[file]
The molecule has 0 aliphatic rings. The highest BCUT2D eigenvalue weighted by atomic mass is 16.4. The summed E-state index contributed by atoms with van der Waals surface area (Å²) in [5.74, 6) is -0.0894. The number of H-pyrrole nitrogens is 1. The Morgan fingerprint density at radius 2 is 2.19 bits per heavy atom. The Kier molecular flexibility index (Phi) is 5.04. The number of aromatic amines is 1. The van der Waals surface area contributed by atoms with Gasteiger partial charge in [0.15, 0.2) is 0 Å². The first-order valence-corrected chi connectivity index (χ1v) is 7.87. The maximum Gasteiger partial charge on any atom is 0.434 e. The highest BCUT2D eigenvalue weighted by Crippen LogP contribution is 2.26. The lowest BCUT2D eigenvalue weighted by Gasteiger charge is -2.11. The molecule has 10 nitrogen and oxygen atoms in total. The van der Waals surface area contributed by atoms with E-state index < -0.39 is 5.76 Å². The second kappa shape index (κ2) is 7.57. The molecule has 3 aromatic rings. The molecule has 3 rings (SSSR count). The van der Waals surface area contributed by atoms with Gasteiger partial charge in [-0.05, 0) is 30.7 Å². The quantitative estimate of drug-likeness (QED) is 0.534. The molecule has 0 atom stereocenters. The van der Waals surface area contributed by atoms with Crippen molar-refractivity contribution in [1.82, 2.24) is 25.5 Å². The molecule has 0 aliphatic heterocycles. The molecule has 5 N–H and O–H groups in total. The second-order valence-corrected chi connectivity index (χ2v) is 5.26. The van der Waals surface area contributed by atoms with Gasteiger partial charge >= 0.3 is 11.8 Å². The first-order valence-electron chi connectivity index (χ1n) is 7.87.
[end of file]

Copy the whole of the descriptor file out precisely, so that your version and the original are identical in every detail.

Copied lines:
The molecule has 0 aliphatic rings. The highest BCUT2D eigenvalue weighted by atomic mass is 16.4. The summed E-state index contributed by atoms with van der Waals surface area (Å²) in [5.74, 6) is -0.0894. The number of H-pyrrole nitrogens is 1. The Morgan fingerprint density at radius 2 is 2.19 bits per heavy atom. The Kier molecular flexibility index (Phi) is 5.04. The number of aromatic amines is 1. The van der Waals surface area contributed by atoms with Gasteiger partial charge in [0.15, 0.2) is 0 Å². The first-order valence-corrected chi connectivity index (χ1v) is 7.87. The maximum Gasteiger partial charge on any atom is 0.434 e. The highest BCUT2D eigenvalue weighted by Crippen LogP contribution is 2.26. The lowest BCUT2D eigenvalue weighted by Gasteiger charge is -2.11. The molecule has 10 nitrogen and oxygen atoms in total. The van der Waals surface area contributed by atoms with E-state index < -0.39 is 5.76 Å². The second kappa shape index (κ2) is 7.57. The molecule has 3 aromatic rings. The molecule has 3 rings (SSSR count). The van der Waals surface area contributed by atoms with Gasteiger partial charge in [-0.05, 0) is 30.7 Å². The quantitative estimate of drug-likeness (QED) is 0.534. The molecule has 0 atom stereocenters. The van der Waals surface area contributed by atoms with Crippen molar-refractivity contribution in [1.82, 2.24) is 25.5 Å². The molecule has 0 aliphatic heterocycles. The molecule has 5 N–H and O–H groups in total. The second-order valence-corrected chi connectivity index (χ2v) is 5.26. The van der Waals surface area contributed by atoms with Gasteiger partial charge >= 0.3 is 11.8 Å². The first-order valence-electron chi connectivity index (χ1n) is 7.87.